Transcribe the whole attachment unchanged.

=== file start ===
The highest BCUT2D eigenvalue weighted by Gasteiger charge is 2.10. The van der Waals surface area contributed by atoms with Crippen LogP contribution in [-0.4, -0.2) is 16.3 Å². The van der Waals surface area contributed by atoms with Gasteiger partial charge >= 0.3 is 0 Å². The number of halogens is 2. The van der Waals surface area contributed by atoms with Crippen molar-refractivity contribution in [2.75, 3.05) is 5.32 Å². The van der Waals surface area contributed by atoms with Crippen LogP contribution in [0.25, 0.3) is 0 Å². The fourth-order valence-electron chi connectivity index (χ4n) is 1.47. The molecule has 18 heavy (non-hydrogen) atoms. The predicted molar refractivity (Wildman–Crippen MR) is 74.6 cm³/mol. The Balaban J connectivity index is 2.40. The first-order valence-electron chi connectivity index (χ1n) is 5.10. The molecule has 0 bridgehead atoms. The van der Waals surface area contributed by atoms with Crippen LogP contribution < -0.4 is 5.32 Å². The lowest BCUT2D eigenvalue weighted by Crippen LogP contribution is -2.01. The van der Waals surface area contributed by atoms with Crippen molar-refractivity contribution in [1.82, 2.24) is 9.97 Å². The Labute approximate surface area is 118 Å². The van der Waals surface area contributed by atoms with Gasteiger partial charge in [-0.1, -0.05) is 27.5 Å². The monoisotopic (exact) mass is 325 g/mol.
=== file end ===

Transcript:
The highest BCUT2D eigenvalue weighted by Gasteiger charge is 2.10. The van der Waals surface area contributed by atoms with Crippen LogP contribution in [-0.4, -0.2) is 16.3 Å². The van der Waals surface area contributed by atoms with Gasteiger partial charge >= 0.3 is 0 Å². The number of halogens is 2. The van der Waals surface area contributed by atoms with Crippen molar-refractivity contribution in [2.75, 3.05) is 5.32 Å². The van der Waals surface area contributed by atoms with Crippen LogP contribution in [0.25, 0.3) is 0 Å². The fourth-order valence-electron chi connectivity index (χ4n) is 1.47. The molecule has 18 heavy (non-hydrogen) atoms. The predicted molar refractivity (Wildman–Crippen MR) is 74.6 cm³/mol. The Balaban J connectivity index is 2.40. The first-order valence-electron chi connectivity index (χ1n) is 5.10. The molecule has 0 bridgehead atoms. The van der Waals surface area contributed by atoms with Crippen LogP contribution < -0.4 is 5.32 Å². The lowest BCUT2D eigenvalue weighted by Crippen LogP contribution is -2.01. The van der Waals surface area contributed by atoms with Crippen molar-refractivity contribution in [1.82, 2.24) is 9.97 Å². The Labute approximate surface area is 118 Å². The van der Waals surface area contributed by atoms with Gasteiger partial charge in [-0.1, -0.05) is 27.5 Å². The monoisotopic (exact) mass is 325 g/mol.